• Twist your watch around on your wrist so that every occasion you check for the time and have to turn the watch, you can rehearse what you are trying to remember.
Now we want to give you the chance we promised you to test your cognitive abilities, learn some remediation strategies, practice them, and test your cognitive abilities again. Before you start, though, we want to remind you of a few things.
• You tested yourself already to determine whether you are an auditory, visual, or kinesthetic learner. While trying to incorporate the mental exercises and techniques that follow, try to use your preferred method of rehearsal. Also, include the other techniques as much as possible, even if they are not your preferred method. You want all of those areas recording information, and the more modes of inputting information you use, the more you should recall.
• Similar memories may be confusing due to the number of associations in your mind. Try to find the differences among the various techniques as well as the similarities.
For example, can you remember the details of the last time you went to the bank? You probably can remember going to a grandchild's recital, however. Unique situations stick in your mind, while many instances of the same situation may run together.
• If you are practicing one of the techniques or completing an exercise, distractions may make you forget where you were. So if you get lost in the middle of an exercise, perhaps you should find a good starting point and go again. Try to notice whether you lose track of what you're doing with or without distractions.
• Some information never makes it to long-term memory. Not paying adequate attention accounts for approximately 50 percent of reported memory problems. Concentrate on what you want to remember. Try to make associations and use some of the techniques previously discussed. The inability to rapidly form associations is what accounts for much of the effect of aging on measured cognitive abilities. If you need to remember something you need to do, concentrate and come up with little sayings or rhymes, or even write it down so that it will make more associations. The more you associate new information with items already firmly entrenched in your memory, the more likely you will be able to recall the new information successfully.
• One of the most common complaints by the elderly (and the young) is the increasing inability to recall names and particular words. The tip-of-the-tongue (TOT) phenomenon is when individuals know that they know the name but cannot recall it at that particular moment. Ninety-two percent of the time, when older adults say they know a name but just cannot immediately recall it, they are correct. They actually do know it. Therefore, when people say they know something, believe them. One research study demonstrated a 48 percent retrieval success rate within two to three minutes without any external aids.
These were the strategies used for successful retrieval in the study previously described:
• 27 percent use an alphabet strategy. (I know it starts with a "b.")
• 10 percent use a visualization strategy. (Where was the last time I saw those?)
• 26 percent use an association strategy. (Let's see, I know that he works with Janet...)
• 37 percent use a pop-into-the-head (in a blinding flash of light) strategy.4
So if you just know you have the answer to the exercises and games, try one of the strategies just mentioned and give yourself two to three minutes to locate and retrieve the needed information before you give up on yourself.
Are any of these strategies and techniques new? Are you learning a new skill? In the beginning, it is hard to remember details (such as how to decide what the next number in a series is), but with more repetition and experience, you can create more associations and remember strategies easily and efficiently.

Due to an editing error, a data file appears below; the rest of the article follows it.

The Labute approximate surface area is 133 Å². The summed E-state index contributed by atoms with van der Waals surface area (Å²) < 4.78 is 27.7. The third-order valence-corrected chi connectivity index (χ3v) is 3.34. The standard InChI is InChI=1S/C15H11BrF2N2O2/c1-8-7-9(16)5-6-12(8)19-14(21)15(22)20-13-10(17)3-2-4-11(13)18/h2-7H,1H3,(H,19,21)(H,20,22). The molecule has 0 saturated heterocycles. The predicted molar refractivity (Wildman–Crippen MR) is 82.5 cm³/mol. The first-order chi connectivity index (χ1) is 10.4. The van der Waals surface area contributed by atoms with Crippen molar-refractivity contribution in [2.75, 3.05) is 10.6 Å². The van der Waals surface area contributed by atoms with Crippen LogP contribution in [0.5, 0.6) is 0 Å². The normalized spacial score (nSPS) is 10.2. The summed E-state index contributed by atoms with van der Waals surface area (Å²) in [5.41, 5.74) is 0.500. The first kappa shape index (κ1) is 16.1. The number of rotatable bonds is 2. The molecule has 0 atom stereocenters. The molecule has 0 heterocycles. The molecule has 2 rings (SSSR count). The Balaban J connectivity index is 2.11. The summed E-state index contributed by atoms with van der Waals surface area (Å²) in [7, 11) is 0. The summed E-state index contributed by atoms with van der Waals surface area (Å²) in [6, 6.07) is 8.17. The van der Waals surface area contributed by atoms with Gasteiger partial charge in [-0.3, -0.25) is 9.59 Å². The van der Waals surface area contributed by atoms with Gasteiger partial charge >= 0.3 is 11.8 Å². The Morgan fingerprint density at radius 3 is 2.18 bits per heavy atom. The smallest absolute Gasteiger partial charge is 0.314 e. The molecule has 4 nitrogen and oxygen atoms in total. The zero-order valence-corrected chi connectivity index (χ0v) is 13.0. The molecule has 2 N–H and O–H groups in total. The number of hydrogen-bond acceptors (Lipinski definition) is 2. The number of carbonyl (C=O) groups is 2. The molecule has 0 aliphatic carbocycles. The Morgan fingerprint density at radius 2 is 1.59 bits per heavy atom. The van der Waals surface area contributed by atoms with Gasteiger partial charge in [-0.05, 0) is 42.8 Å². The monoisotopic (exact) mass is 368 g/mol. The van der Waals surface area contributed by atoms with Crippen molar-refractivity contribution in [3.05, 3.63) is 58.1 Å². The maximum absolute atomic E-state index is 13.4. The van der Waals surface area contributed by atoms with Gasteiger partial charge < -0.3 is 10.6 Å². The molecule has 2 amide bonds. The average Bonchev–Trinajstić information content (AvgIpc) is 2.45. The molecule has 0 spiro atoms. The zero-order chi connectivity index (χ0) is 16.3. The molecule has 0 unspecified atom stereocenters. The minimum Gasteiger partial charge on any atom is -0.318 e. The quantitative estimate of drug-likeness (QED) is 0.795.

Does it take longer to learn? It may while you are integrating new techniques. Don't be discouraged. Keep these tips in mind:
• Be aware. Now you know you may have to work harder.
• Pay attention. Concentrate on what you really want to remember.
• Associate. Associate what you want to know with what you already know.
• Practice remembering. Choose a technique and try it out.
Do you recall Gardner's multiple intelligences presented in Chapter 2? We used them to identify the various areas of the brain that perform different types of functions. Now here are some brief suggestions for activities to stimulate those areas of the brain. Try to incorporate as many as you can to exercise multiple areas of your brain. Choose one or two to start. Set a goal and get started. Generate as many mental connections as you can.
• Fly model airplanes (or sail boats).
• Arrange flowers.
S Musical Intelligence
• Develop an interest in classical music.
• Make up jingles to remember things.
• Learn to play the instrument you always wanted to learn when you were younger.
• Balance your checkbook by hand instead of using a computer.
• Play bridge or other card games.
• Do crossword puzzles.
• Join a club associated with your hobby.
• Write down your memories or the memories of your ancestors, or dictate them into a recorder.
• Invite friends over for dinner and play board games (the more the board games require you to talk, the better).
• Play Scrabble™ or Scribbage™ or Password™ or Boggle™.
• Turn on the radio and dance around the house.
• Take an advanced exercise class.
• Take up a hobby that requires detailed use of the hands, such as needlepoint.
^^ Personal Intelligence
• Volunteer at a local school.
• Write a family history.
• Plan a self-improvement program.
• Make a list of the 10 most important events in your life.
• Make a list of the 10 most important things in your life.
• Make a list of the 10 most important people in your life.
• Work for a charitable cause.
• Take a pie to a neighbor, and sit and chat a while.
• Visit someone in the hospital.
• Write a card to someone who is lonely.
Continuing-education courses, crossword puzzles, or anything that uses your brainpower could be beneficial. "Play bridge instead of bingo." According to Dr. Schaie, "The only negative we found was bingo, unless maybe you play 20 cards at once."5
So as you go through these training exercises for your mind, relax, look for associations, and try to incorporate the various learning strategies presented in Chapter 4. Dust off those neuron connections, and let's get going!
The Giffords and the Austins share a joke over the bridge table.